wears the trousers magazine

6 day riot: live at the portland arms, cambridge 16/02
February 17, 2010, 5:08 pm
Filed under: live, review | Tags: , , ,

6 Day Riot + Flaming June
The Portland Arms, Cambridge ••••
February 16, 2010

Flaming June are named after Frederic Lord Leighton’s painting of a sleeping woman, which seems only too appropriate on this evening’s evidence. In stark contrast to their passionate frontwoman Louise Hamilton, the pipe player and backing vocalist to her left, who may be aiming for the whimsical air sometimes associated with this breed of folk music, looks rather bored. Hamilton’s red hair, red dress and red acoustic guitar make a bold statement centre-stage, but despite their musical competence the rest of the band’s lack of enthusiasm creates a nervous, amateurish atmosphere around their early ’90s-inspired acoustic-indie sound. The result only confirms they have yet to really develop from the Bury St Edmunds-based quartet who formed after Louise’s obvious ambition caused her to seek musicians to back her in a local songwriting competition some time last summer. Judging by tonight’s performance, perhaps she’d be better off if she hadn’t.

6 Day Riot, on the other hand, are extremely enthusiastic, so much so that double bassist, Edd appears positively orgasmic behind his large instrument, whooping with delight in all the right places as the rest of the band smile either politely or infectiously in equal measures of obvious enjoyment. Frontwoman and chief ukulele mistress Tamara Schlesinger skips and struts across the small stage, giving what is so often a cute and comedic instrument a surprisingly elegant quality. Bedecked in her trademark feathered headpiece, the small Glaswegian is ineffably glamorous, her faultless lilting vocals complementing the joyous calypso formula that 6 Day Riot triumph. The adorable trumpeter sways stage-right throughout, relishing the alternate reality that he is part of on this cold February evening, an antidote to Seasonal Affective Disorder that has won them scores of devoted followers.

And it is clear tonight that Schlesinger is proud of this success, her stage banter dominated by a plethora of namedrops, notably recent inclusions on Seth Lakeman’s last tour, the Glastonbury line-up and, er, the soundtrack of teen drama ‘Skins’, the latter perhaps totally confirming that they aren’t easily placed in the alt-folk pigeonhole that’s often bestowed upon them. A fiddle player they may have but 6 Day Riot fall somewhere between indie and pop, embracing the quirky scene pioneered by the likes of Kimya Dawson and Herman Düne while remaining as commercially accessible as Belle & Sebastian.

Established tracks such as ‘O These Kids’, inspired by insurance scammer John Darwin, and ‘Run For Your Life’, whose singalong chorus is introduced as “Nothing wrong with a bit of ooh”, supply a lot of fun alongside the new material, the general lyrical content of which betrays the carefree melodies with remarkable wit. A fine example of this apparent paradox occurs in final song, ‘Yadav’s Brother’, to which the audience oblige in providing “Russian sailor” backing vocals before crying for more and being rewarded a few seconds later with a truly original version of Fleetwood Mac’s ‘Tusk’, originally worked up for a BBC 6Music session.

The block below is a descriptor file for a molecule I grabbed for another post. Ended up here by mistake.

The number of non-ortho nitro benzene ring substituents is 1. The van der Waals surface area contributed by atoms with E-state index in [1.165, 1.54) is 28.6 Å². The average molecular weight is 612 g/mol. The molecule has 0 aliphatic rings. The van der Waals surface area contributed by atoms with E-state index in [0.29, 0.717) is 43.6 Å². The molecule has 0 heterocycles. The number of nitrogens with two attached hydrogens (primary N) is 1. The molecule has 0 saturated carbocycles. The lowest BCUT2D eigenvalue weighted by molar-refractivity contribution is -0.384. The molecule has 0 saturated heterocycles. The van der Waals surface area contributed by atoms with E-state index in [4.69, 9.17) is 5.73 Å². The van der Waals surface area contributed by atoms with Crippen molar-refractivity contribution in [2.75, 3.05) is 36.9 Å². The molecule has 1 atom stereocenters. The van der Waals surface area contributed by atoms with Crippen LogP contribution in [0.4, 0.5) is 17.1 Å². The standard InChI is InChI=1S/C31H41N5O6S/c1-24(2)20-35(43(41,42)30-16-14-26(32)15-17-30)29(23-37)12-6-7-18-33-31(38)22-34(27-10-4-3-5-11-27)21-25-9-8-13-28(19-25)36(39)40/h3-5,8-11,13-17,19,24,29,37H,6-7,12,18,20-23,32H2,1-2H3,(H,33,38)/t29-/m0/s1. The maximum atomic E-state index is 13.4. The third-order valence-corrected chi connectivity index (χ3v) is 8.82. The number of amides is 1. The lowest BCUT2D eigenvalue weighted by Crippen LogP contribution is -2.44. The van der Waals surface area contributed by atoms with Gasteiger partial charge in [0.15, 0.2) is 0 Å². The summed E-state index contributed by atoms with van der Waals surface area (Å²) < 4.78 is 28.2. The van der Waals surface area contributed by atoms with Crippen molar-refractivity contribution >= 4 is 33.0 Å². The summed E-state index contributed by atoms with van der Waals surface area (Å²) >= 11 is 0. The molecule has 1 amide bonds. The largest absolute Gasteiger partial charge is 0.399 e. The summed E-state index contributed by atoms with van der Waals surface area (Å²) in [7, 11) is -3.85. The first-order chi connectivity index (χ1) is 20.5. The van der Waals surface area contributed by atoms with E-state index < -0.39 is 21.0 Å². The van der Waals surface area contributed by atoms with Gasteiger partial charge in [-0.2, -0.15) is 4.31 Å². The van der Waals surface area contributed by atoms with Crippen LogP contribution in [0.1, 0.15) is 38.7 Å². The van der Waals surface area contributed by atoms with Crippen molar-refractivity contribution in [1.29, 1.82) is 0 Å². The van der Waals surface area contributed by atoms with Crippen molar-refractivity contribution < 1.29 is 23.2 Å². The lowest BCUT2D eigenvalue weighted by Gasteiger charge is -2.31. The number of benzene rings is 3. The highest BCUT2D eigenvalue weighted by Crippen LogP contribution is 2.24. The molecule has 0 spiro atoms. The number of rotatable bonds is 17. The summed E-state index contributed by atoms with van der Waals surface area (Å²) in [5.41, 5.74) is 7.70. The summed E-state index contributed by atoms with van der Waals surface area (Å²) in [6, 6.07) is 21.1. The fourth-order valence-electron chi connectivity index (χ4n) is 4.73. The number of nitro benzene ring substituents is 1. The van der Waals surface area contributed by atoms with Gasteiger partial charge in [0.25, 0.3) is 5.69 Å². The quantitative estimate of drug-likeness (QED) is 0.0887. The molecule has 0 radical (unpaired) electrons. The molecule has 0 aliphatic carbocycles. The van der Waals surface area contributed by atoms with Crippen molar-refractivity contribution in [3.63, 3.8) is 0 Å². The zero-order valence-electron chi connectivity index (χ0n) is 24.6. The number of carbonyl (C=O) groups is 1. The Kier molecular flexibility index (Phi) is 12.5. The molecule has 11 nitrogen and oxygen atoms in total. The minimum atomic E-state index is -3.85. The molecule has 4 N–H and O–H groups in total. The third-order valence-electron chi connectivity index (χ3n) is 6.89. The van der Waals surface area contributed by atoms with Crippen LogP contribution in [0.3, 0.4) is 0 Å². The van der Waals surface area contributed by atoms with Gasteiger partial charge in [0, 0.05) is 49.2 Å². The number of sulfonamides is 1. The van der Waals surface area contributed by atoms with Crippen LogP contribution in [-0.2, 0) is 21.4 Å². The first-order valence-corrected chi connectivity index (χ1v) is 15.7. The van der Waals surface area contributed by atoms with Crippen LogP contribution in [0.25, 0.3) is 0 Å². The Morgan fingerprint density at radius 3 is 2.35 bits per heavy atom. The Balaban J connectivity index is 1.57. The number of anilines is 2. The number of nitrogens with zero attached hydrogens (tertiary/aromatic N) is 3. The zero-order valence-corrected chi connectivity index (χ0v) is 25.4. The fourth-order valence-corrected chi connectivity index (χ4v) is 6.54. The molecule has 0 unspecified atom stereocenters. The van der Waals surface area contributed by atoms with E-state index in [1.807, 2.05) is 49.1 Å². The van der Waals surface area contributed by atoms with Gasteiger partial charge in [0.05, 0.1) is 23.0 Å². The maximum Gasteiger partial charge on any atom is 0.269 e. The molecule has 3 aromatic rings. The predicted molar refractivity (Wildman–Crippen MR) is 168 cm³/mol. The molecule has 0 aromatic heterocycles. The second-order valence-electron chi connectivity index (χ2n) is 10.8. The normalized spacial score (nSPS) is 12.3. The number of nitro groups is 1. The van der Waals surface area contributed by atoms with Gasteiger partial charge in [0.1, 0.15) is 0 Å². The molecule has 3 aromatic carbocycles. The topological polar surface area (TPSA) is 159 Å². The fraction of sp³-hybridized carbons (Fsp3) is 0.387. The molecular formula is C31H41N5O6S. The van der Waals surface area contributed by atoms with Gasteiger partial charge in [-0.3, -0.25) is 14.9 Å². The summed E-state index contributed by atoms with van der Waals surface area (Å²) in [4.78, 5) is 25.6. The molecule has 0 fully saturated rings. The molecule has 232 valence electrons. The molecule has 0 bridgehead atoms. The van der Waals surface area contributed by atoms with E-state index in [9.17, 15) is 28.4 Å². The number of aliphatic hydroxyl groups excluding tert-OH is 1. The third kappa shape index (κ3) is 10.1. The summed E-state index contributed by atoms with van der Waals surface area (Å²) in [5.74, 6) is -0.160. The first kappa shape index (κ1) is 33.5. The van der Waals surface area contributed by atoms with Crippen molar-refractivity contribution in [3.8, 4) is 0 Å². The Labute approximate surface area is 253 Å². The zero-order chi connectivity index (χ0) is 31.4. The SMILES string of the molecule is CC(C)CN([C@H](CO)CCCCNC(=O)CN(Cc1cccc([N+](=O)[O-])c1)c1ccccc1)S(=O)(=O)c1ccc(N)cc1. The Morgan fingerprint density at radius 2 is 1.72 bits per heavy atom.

And so it is. 6 Day Riot are a weird paradox of fiercely intelligent bohemian musicianship and pop prostitution, delivered with a persistence and gusto that ought to guarantee them yet more well-deserved attention in 2010.

Anna Claxton


5 Comments so far
Leave a comment

Anna: it’s always worth checking that the lack of dancing and skipping from a musician isn’t due to health issues…. I bet you’d complain that Stevie Wonder didn’t get eye contact with the audience and that Robert Wyatt couldn’t be arsed to stand up….!

Comment by Irving Weston

Why are you so cruel? I don’t even know who the first act is but you have issues

Comment by urajerk

Oh come on now. Saying a band is technically good but a little bit boring is hardly stern criticism.

Comment by Wears The Trousers magazine

Irving- if artists put themselves out there, they should expect people to form opinions of them, which is merely what I did. I appreciate what the band did but I feel stage performance- showing some passion for what you’re doing- is, for me, surely the most exciting thing about live music?? And making comparisons with a local folk band and Stevie Wonder is a little bit silly, don’t you think?

Urajerk- you don’t even know who the first act is? You do now… any publicity is good publicity as far as I’m concerned.

Comment by Anna C

P.S There was never a point where I criticised the whistle player for sitting down- merely for the bored expression on her face: perhaps the deely boppers on fire would make a welcome improvement.

Comment by Anna C

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